Speak Up When You're Down

6 Things Every New Mom and Mom-to-Be Should Know About Perinatal Depression

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1)  Perinatal depression is common

It is, in fact, the number one complication of pregnancy. In the US, 15% to 20% of new moms, or about 1 million women each year experience perinatal mood and anxiety disorders, and some studies suggest that number may be even higher.

You are not alone.

Perinatal depression can affect any woman regardless of age, income, culture, or education.

2) You may experience some of these symptoms:

  • Feelings of sadness.
  • Mood swings: highs and lows, feeling overwhelmed.
  • Difficulty concentrating.
  • Lack of interest in things you used to enjoy.
  • Changes in sleeping and eating habits.
  • Panic attacks, nervousness, and anxiety.
  • Excessive worry about your baby.
  • Thoughts of harming yourself or your baby.
  • Fearing that you can’t take care of your baby.
  • Feelings of guilt and inadequacy.
  • Difficulty accepting motherhood.
  • Irrational thinking; seeing or hearing things that are not there.
  • Some of the ways women who suffer from this type of depression describe their feelings include:
         "I want to cry all the time."

         "I feel like I’m on an emotional roller coaster."

         "I will never feel like myself again."

         "I don’t think my baby likes me."

         "Everything feels like an effort."

3) Symptoms can appear any time during pregnancy, and up to the child’s first year. 

Baby blues, a normal adjustment period after birth, usually lasts from 2 to 3 weeks. If you have any of the listed symptoms, they have stayed the same or gotten worse, and you’re 5 to 6 weeks postpartum, then you are no longer experiencing baby blues, and may have a perinatal mood or anxiety disorder.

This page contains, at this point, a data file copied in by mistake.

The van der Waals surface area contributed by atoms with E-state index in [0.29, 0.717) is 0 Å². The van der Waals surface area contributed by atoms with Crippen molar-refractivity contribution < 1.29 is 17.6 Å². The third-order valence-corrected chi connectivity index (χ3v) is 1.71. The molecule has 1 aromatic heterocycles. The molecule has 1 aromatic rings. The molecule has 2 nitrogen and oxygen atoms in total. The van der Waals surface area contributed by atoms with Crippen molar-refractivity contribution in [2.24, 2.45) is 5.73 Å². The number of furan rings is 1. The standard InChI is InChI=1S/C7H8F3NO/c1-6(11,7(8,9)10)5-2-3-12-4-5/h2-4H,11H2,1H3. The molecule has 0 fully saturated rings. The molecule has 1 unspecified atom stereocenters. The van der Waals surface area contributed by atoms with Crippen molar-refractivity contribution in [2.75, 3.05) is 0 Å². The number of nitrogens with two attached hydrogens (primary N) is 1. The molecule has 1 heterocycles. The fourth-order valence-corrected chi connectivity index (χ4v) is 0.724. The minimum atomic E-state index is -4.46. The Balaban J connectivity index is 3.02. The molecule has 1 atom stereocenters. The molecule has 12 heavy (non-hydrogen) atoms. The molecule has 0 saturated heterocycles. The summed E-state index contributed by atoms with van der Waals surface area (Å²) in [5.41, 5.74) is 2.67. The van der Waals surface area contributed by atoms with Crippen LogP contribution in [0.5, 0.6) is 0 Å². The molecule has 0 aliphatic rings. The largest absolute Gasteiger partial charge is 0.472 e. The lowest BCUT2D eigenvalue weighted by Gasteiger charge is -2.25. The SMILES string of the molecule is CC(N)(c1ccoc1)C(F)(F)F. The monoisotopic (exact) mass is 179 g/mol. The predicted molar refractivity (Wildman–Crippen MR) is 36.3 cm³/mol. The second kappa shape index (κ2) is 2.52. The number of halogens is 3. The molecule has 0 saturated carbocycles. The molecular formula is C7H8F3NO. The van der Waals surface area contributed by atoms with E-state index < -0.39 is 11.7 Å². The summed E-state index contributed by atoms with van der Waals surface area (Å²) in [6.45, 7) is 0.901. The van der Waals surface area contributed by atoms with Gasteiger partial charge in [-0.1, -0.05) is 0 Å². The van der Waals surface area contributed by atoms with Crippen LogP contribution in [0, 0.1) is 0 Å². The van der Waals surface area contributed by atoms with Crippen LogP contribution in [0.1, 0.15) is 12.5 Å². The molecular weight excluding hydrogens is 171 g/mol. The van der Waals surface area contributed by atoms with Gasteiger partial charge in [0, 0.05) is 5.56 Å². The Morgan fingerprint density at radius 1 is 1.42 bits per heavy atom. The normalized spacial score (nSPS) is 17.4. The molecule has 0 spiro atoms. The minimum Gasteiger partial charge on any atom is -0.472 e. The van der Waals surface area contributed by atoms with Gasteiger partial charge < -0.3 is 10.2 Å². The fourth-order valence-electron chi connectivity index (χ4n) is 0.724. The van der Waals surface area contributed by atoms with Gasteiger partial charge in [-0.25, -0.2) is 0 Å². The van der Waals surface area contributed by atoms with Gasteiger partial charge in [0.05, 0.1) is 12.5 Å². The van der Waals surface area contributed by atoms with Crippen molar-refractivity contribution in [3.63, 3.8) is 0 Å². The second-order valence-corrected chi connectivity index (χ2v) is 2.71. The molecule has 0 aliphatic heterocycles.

4) You did nothing to cause this.

You are not a weak or bad person. You have a common, treatable illness. Research shows there are a variety of risk factors that may impact how you are feeling, including your medical history, how your body processes certain hormones, the level of stress you are experiencing, and how much help you have with your baby. What we do know is, this is not your fault.

5) The sooner you get treatment, the better.

Recent studies show that your baby’s well-being and development are directly tied to your physical and emotional health. You deserve to be healthy, and your baby needs a healthy mom in order to thrive. Don’t wait to reach out for help. It is available.

6) There is help for you.

There comes a time in every woman’s life when she needs help. now is the time to reach out to a caring professional, who is knowledgeable about perinatal depression, and who can help you through this time of crisis. He or she can understand the pain you are experiencing and guide you on the road to recovery. Contact Postpartum Support International, 1.800.944.4773 or www.postpartum.net, for referrals and support near you.

For referrals and resources, call 211 or 1.800.944.4773 or contact your healthcare provider

LA County Perinatal Mental Health Task Force »

Download pamphlet »

Adapted from Postpartum Progress, www.postpartumprogress.com